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July 8, 2008
Contact: Elizabeth Crawford, <>

Women Call for Reform of 'Dysfunctional and Abusive' Domestic Violence Laws

WASHINGTON, July 8, 2008 – Women are urging federal lawmakers to reform the federal Violence Against Women Act, saying the law silences the voices of abused women, harms their families, and places them at greater risk of violence.

Sarah McPherson of northern California was a victim of domestic violence. But when she tried to get help, she found herself caught up in a system that presumed to know best. "I thought the system was there to help me," McPherson recounts, "But instead it ended up becoming my greatest enemy."

The Violence Against Women Act ignores the needs of female abusers, as well. Researcher Susan Steinmetz notes that violence-prone women are often "turned away or offered no help when they called a crisis line or shelter."

African-American women say VAWA-funded programs are not culturally sensitive. Critics charge the system has become so filled with false and minor accusations of abuse that real victims of violence find it hard to get the help they need.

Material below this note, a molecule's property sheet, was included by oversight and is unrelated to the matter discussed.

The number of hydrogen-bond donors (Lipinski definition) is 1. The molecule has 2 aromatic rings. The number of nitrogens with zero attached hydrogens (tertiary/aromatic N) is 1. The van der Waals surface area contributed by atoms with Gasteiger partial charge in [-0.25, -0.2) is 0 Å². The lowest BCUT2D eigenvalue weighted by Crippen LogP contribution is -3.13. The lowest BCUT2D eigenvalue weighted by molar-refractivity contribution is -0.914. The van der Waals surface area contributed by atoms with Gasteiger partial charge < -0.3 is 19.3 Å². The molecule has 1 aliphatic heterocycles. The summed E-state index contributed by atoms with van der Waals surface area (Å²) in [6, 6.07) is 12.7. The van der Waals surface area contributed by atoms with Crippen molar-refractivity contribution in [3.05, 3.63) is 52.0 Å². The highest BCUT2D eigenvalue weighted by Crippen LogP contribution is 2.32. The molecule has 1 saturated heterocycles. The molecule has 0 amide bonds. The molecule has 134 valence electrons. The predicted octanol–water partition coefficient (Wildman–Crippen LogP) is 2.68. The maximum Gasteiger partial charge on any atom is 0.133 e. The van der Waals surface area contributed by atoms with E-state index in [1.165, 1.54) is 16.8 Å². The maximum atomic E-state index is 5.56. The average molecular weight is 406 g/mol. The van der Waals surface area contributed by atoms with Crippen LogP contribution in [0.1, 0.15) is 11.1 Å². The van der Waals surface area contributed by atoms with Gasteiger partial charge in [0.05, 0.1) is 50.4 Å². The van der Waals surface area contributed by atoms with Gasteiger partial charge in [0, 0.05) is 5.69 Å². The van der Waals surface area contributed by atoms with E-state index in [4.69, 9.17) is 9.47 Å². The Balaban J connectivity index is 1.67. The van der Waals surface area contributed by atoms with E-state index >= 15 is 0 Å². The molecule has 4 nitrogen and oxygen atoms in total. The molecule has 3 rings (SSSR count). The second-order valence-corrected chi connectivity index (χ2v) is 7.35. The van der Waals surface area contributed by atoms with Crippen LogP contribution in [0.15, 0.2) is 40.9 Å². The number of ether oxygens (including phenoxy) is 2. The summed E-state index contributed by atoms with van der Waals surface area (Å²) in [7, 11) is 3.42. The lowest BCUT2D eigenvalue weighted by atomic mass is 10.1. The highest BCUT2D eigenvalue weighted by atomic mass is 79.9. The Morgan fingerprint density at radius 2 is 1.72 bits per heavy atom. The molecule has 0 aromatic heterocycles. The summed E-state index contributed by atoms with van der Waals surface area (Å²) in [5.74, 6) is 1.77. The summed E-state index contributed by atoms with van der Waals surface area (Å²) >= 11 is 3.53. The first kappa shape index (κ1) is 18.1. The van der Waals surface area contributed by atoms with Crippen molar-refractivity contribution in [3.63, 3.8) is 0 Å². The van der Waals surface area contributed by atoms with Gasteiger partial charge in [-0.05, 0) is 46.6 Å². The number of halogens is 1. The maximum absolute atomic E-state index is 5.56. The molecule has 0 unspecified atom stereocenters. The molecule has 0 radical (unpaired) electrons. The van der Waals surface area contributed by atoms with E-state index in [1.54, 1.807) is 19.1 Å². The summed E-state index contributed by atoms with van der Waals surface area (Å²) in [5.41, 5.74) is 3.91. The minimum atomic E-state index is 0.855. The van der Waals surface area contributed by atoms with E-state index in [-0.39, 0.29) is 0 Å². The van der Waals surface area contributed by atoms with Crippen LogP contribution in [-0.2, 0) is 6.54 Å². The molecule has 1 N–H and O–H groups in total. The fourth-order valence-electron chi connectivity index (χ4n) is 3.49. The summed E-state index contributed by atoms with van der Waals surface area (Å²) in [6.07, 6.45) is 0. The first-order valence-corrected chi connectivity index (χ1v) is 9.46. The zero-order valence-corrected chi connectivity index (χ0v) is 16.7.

A recent exposť by the True Equality Network, "Congressional Guidelines for Abusing Women," reveals that some abuse shelters operate call-girl services, condone lesbian sexual harassment, and evict women who attempt to contact their husbands or boyfriends. The paper concludes the current system is "dysfunctional, abusive, and corrupt."

Even industry insiders acknowledge the law is not working. Angela Moore Parmley, PhD, an official at the U.S. Department of Justice, has noted, "We have no evidence to date that VAWA has led to a decrease in the overall levels of violence against women."

A 2007 Harvard University study found that VAWA-funded mandatory-arrest laws increase partner homicides by 54%.

A report by RADAR – Respecting Accuracy in Domestic Abuse Reporting – identifies 10 areas in which the law has failed to deliver on its promises to women: http://www.mediaradar.org/docs/RADARreport-VAWA-Has-It-Delivered-on-Its-Promises-to-Women.pdf. The analysis concludes, "Our nation's domestic violence system, once conceived with high hopes and the best of intentions, is now in need of an overhaul."

On July 4, RADAR launched a campaign to educate the public about the need to reform domestic violence laws. Information on the Fix VAWA Now! campaign can be found at http://mediaradar.org.

R.A.D.A.R. – Respecting Accuracy in Domestic Abuse Reporting – is a non-profit, non-partisan organization of men and women working to improve the effectiveness of our nation's approach to solving domestic violence. http://mediaradar.org.

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